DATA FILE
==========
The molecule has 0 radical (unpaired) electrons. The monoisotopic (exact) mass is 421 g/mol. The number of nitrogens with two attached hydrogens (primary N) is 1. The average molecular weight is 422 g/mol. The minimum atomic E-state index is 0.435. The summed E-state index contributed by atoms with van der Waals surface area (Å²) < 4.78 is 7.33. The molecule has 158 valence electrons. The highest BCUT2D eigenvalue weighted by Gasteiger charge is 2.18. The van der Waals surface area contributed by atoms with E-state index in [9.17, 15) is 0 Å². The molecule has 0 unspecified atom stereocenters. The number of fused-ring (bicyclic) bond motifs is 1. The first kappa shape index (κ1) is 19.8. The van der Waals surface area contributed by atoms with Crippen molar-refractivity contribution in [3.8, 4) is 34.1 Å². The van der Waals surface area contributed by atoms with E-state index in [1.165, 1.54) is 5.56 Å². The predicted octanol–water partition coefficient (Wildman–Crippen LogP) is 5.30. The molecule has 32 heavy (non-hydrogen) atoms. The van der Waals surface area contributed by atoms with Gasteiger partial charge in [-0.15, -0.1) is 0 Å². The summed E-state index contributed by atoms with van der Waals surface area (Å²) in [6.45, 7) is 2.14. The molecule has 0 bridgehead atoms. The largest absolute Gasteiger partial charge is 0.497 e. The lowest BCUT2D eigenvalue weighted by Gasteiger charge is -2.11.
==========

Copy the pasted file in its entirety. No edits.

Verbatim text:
The molecule has 0 radical (unpaired) electrons. The monoisotopic (exact) mass is 421 g/mol. The number of nitrogens with two attached hydrogens (primary N) is 1. The average molecular weight is 422 g/mol. The minimum atomic E-state index is 0.435. The summed E-state index contributed by atoms with van der Waals surface area (Å²) < 4.78 is 7.33. The molecule has 158 valence electrons. The highest BCUT2D eigenvalue weighted by Gasteiger charge is 2.18. The van der Waals surface area contributed by atoms with E-state index in [9.17, 15) is 0 Å². The molecule has 0 unspecified atom stereocenters. The number of fused-ring (bicyclic) bond motifs is 1. The first kappa shape index (κ1) is 19.8. The van der Waals surface area contributed by atoms with Crippen molar-refractivity contribution in [3.8, 4) is 34.1 Å². The van der Waals surface area contributed by atoms with E-state index in [1.165, 1.54) is 5.56 Å². The predicted octanol–water partition coefficient (Wildman–Crippen LogP) is 5.30. The molecule has 32 heavy (non-hydrogen) atoms. The van der Waals surface area contributed by atoms with Gasteiger partial charge in [-0.15, -0.1) is 0 Å². The summed E-state index contributed by atoms with van der Waals surface area (Å²) in [6.45, 7) is 2.14. The molecule has 0 bridgehead atoms. The largest absolute Gasteiger partial charge is 0.497 e. The lowest BCUT2D eigenvalue weighted by Gasteiger charge is -2.11.